“Difficult times have helped me to understand better than before how infinitely rich and beautiful life is in every way, and that so many things that one goes worrying about are of no importance whatsoever.”
― Karen Blixen, Out of Africa
“All sorrows can be borne if you can put them into a story.”
― Karen Blixen, Out of Africa
How can I be thankful for something that has caused me great pain? The hardship I am most thankful for…that seems to me to be an example of complete opposites. One is generally thankful for blessings received, isn’t that so? On the other hand, life occasionally does smack you upside the head with a Lesson Brick, and if you are wise, you learn from it. I’m old enough now that I’ve had quite a few Lesson Bricks and the lumps and bruises to show for them…
June 1, 2006…the phone rings. It’s my niece Rachel. She sounds strange, like her voice won’t cooperate and come out of her mouth. I ask her what’s wrong and she says that her brother, my nephew Michael, is dead. He had gone to a party with his friends and for some stupid reason, he drank a 45 ounce beer, following it with the equivalent of a fifth of whiskey. He was so drunk, she said, that he could barely stand up and my sister Shelley had to help him downstairs to his room, help him get into bed and sleep it off. Only he never woke up again. At the age of 17 years and two weeks, Michael had managed to kill himself. With alcohol. Thinking that is the worst that the summer of 2006 can hand me, my husband and I drive to Eagle River to be with my sister, who is in a thousand kinds of shock. Several days later, we hold Michael’s funeral. His friends want to see him in his coffin, so there he lies. Lips are purple from the asphyxia. He looks like an alien. A dead alien. A dead 17 year old alien. It’s an awful experience and to add to the surrealistic atmosphere of it all, the priest starts leading those in attendance in a Rosary. A ROSARY? Really? Ah well. We barely recover from the horror of Michael’s death…three weeks pass…we are grieving, angry and bewildered.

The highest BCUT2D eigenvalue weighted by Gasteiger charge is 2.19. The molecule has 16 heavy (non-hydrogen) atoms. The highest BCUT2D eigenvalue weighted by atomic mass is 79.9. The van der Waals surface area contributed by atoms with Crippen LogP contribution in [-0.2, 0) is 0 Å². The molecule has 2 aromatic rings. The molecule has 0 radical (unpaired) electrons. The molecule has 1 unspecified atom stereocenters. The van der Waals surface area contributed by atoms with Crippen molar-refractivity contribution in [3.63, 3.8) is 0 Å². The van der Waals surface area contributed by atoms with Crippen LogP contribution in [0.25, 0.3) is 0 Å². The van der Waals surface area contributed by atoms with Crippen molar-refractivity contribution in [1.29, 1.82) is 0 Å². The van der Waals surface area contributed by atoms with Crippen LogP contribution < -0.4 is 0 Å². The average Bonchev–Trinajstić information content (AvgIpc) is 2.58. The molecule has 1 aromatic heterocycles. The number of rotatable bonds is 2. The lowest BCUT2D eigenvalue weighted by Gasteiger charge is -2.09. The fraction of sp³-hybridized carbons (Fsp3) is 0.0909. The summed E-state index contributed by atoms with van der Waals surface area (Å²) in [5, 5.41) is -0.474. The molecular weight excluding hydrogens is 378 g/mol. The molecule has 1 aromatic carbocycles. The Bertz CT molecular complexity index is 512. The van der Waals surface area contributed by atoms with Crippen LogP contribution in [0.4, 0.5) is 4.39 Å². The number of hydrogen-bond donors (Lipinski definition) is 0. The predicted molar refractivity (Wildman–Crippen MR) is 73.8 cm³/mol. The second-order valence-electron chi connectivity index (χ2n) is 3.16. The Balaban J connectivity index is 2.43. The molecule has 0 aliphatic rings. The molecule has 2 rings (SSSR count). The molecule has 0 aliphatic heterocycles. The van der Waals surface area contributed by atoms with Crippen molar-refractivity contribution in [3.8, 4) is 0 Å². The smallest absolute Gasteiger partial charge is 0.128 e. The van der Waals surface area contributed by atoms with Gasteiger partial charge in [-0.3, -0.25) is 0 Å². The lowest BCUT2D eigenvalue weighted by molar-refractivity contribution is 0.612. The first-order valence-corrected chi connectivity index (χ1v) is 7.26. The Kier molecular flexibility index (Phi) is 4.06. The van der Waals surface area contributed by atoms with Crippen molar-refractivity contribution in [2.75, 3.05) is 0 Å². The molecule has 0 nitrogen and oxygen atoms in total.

My daughter is almost 18 years old in the summer of 2006. It’s June 24. At our church we are blessed with a wonderful youth leader. His name is Dennis and he lives to serve God. Everyone loves Dennis. Dennis models Christlikeness. Dennis never travels anywhere without a passel of teens in attendance. He’s like the Pied Piper of Anchorage, only instead of rats, he brings in tow a group of teens. On this particular day, Dennis is leading a combined youth group with teens from three local Nazarene churches, as well as some young men who are visiting missionaries. The group is large and has an outing planned. Behind Service High School in Anchorage there are miles of ski trails that in summer are wonderful hiking trails. Both of my kids are with this group. Several hours into the early evening, my phone rings. It’s Dennis. He sounds strange. He sounds too calm. My ears begin to burn. He says that my daughter fell from a rope swing. He tells me that she’s okay…which doesn’t track, because if she’s okay, why is he calling me with that abnormally tranquil tone in his voice? He finally tells me that she’s hurt and that the ambulance can’t get all the way out to where she is, so they’re having to walk her out to meet the ambulance. My husband and I are trying not to freak while we wait for the ambulance. An eternity passes, then there it is, the big red ambulance with my baby inside it. Paul drives our car to the hospital while I ride in the ambulance with our daughter. She is in so much pain that she’s not really lucid, but all they give her is a non-narcotic pain med. I learn that day that ambulances do not have shocks…and the ride to the hospital is brutal. Finally we get to the ER and they take her into a room. We wait some more. They take her off for X-rays and CT scans and oh my God my daughter is hurt…then the neurosurgeon on call shows up. He’s read the X-rays. He looks entirely too serious. He takes me out to the X-ray reading thingie and shows me that my baby has an L1 compression fracture. Of her spine. I think my knees give way. Finally she is taken up to a room because now we have to wait for an orthotic guy to come and measure her for a clamshell brace, which she will live in for almost six months. We spend ten days in the hospital…and that is a story for another time.